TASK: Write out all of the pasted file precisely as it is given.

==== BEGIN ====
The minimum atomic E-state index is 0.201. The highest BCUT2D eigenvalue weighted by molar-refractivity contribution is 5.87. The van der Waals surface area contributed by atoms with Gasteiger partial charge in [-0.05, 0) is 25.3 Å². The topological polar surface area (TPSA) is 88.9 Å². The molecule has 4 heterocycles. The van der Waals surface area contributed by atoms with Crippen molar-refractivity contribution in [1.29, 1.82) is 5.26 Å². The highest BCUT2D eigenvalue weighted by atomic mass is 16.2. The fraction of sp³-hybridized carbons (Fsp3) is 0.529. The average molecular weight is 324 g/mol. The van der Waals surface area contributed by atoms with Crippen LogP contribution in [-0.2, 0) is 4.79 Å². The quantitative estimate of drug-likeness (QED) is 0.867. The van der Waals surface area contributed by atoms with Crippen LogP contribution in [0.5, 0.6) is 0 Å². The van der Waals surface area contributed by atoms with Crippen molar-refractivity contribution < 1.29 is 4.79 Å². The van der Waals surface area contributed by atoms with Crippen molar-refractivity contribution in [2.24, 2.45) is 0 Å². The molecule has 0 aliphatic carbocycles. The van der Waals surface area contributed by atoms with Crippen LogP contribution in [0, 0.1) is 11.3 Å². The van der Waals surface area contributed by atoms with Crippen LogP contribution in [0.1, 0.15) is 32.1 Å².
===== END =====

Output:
The minimum atomic E-state index is 0.201. The highest BCUT2D eigenvalue weighted by molar-refractivity contribution is 5.87. The van der Waals surface area contributed by atoms with Gasteiger partial charge in [-0.05, 0) is 25.3 Å². The topological polar surface area (TPSA) is 88.9 Å². The molecule has 4 heterocycles. The van der Waals surface area contributed by atoms with Crippen molar-refractivity contribution in [1.29, 1.82) is 5.26 Å². The highest BCUT2D eigenvalue weighted by atomic mass is 16.2. The fraction of sp³-hybridized carbons (Fsp3) is 0.529. The average molecular weight is 324 g/mol. The van der Waals surface area contributed by atoms with Crippen LogP contribution in [-0.2, 0) is 4.79 Å². The quantitative estimate of drug-likeness (QED) is 0.867. The van der Waals surface area contributed by atoms with Crippen LogP contribution in [0.5, 0.6) is 0 Å². The van der Waals surface area contributed by atoms with Crippen molar-refractivity contribution < 1.29 is 4.79 Å². The van der Waals surface area contributed by atoms with Crippen molar-refractivity contribution in [2.24, 2.45) is 0 Å². The molecule has 0 aliphatic carbocycles. The van der Waals surface area contributed by atoms with Crippen LogP contribution in [0, 0.1) is 11.3 Å². The van der Waals surface area contributed by atoms with Crippen LogP contribution in [0.1, 0.15) is 32.1 Å².